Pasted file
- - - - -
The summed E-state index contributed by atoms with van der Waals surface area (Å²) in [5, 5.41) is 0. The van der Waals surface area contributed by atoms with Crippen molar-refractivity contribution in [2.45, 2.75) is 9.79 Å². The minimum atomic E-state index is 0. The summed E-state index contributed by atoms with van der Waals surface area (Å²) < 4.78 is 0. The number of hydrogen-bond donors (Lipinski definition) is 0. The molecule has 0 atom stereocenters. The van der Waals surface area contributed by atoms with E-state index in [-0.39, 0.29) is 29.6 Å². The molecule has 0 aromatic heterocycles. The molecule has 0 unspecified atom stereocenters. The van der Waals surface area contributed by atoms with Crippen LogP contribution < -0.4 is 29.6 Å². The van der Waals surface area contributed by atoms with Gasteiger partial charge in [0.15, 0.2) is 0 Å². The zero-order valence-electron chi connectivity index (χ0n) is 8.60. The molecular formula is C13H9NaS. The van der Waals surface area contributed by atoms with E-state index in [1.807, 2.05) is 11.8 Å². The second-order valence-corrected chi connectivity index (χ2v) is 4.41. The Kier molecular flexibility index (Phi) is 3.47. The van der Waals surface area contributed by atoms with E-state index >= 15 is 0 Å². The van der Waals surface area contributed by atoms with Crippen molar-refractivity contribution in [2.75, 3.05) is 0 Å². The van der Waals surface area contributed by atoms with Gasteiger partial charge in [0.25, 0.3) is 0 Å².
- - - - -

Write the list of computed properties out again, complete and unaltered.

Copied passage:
The summed E-state index contributed by atoms with van der Waals surface area (Å²) in [5, 5.41) is 0. The van der Waals surface area contributed by atoms with Crippen molar-refractivity contribution in [2.45, 2.75) is 9.79 Å². The minimum atomic E-state index is 0. The summed E-state index contributed by atoms with van der Waals surface area (Å²) < 4.78 is 0. The number of hydrogen-bond donors (Lipinski definition) is 0. The molecule has 0 atom stereocenters. The van der Waals surface area contributed by atoms with E-state index in [-0.39, 0.29) is 29.6 Å². The molecule has 0 aromatic heterocycles. The molecule has 0 unspecified atom stereocenters. The van der Waals surface area contributed by atoms with Crippen LogP contribution < -0.4 is 29.6 Å². The van der Waals surface area contributed by atoms with Gasteiger partial charge in [0.15, 0.2) is 0 Å². The zero-order valence-electron chi connectivity index (χ0n) is 8.60. The molecular formula is C13H9NaS. The van der Waals surface area contributed by atoms with E-state index in [1.807, 2.05) is 11.8 Å². The second-order valence-corrected chi connectivity index (χ2v) is 4.41. The Kier molecular flexibility index (Phi) is 3.47. The van der Waals surface area contributed by atoms with E-state index >= 15 is 0 Å². The van der Waals surface area contributed by atoms with Crippen molar-refractivity contribution in [2.75, 3.05) is 0 Å². The van der Waals surface area contributed by atoms with Gasteiger partial charge in [0.25, 0.3) is 0 Å².